Amid medical controversy, children saved

Dr. Charles Ray Jones continues to face legal problems over his controversial methods surrounding the treatment of Lyme disease.
Dr. Charles Ray Jones continues to face legal problems over his controversial methods surrounding the treatment of Lyme disease. Photo by Josh Satok.

On his 82nd birthday, Dr. Charles Ray Jones sat in his New Haven office at 111 Park St., surrounded by patient files and wearing a blue tracksuit.

Though it has been a long while since Jones could last run — in fact, he now uses a cane to get around — Jones finds himself in a number of races: a medical one with a debilitating disease, a legal one with the Connecticut Medical Board, and even an academic one with Yale.

Over the past four decades, Jones has treated roughly 10,000 children with severe chronic Lyme disease. Parents from all over the world bring their children to Jones, and many said they consider him their final hope. But despite his popularity with his patients, many in the medical field strongly disagree with his practices, which, they say, treat a form of Lyme disease that does not exist.

Most doctors believe that Lyme disease, a tick-borne illness, almost always presents with a rash, fever or arthritic pain. But Jones says that Lyme disease can have a much wider array of symptoms, such as mental impairment, that can last for years.

Jones has already been brought before the medical board twice, both times receiving fines of $10,000 for procedural violations, which he claims threatens his ability to practice. Jones claims the high fines he received were due to the controversial length of his treatments, rather than because they caused any harm to his patients through his violations. Jones has never been sued for medical malpractice.

“I’m not being disciplined, I’m being harassed,” Jones told the News.

Jones began treating the disease’s symptoms in the late 1960s, before it was officially recognized by most medical professionals. When Yale doctors, led by then-Yale professor Allen Steere, worked to find the source of the disease in 1975, Jones gave the research team evidence by detailing the experiences of his own patients, lending Yale’s academic doctors a clinician’s perspective.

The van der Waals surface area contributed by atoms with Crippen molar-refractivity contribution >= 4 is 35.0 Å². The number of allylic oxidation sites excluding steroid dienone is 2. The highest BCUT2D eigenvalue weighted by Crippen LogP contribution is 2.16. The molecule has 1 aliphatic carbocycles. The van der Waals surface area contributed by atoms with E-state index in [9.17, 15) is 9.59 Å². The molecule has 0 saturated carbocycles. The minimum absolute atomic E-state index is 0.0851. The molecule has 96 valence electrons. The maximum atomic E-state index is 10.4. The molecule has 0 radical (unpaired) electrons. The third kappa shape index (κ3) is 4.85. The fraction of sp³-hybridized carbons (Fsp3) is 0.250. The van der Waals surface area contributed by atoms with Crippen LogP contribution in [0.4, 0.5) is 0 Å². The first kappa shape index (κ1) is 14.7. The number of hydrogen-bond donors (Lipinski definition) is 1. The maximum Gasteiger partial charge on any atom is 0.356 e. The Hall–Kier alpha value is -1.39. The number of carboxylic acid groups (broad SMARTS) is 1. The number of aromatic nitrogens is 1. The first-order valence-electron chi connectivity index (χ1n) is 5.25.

But in the early 1980s, Jones and the Yale scientists split on the longevity of the disease and the academic race to define the disease began. While Jones said he believed that Lyme disease can become chronic if untreated, Steere and other doctors claimed that the disease could be cured with three to six weeks of antibiotics.

More recently, Jones has been in conflict with Dr. Eugene Shapiro, a pediatrician at the Yale School of Medicine, who said he believes there is not enough evidence to support Jones’ theory.

“There is no benefit [to Jones’ long-term treatment], and there are expenses to both the individual and to society,” Shapiro told the News. “As for chronic Lyme, there is no definition and I believe there is no such entity.”

The two have clashed publicly and Shapiro has testified against Jones in front of the Connecticut Medical Board. Neither Jones nor Shapiro would comment about the other personally.

Jones said that despite the criticism from the medical community, he still strongly believes in what he does.

“I became the evil one,” Jones said. “But my kids got better.”

THE PATIENTS

Jones’ patients and their families said their lives would not be the same without Jones’ long-term course of treatment. Many said they have seen their children misdiagnosed with arthritis, dyslexia, or even autism — a result, they said, of the medical community’s denial that chronic Lyme disease exists.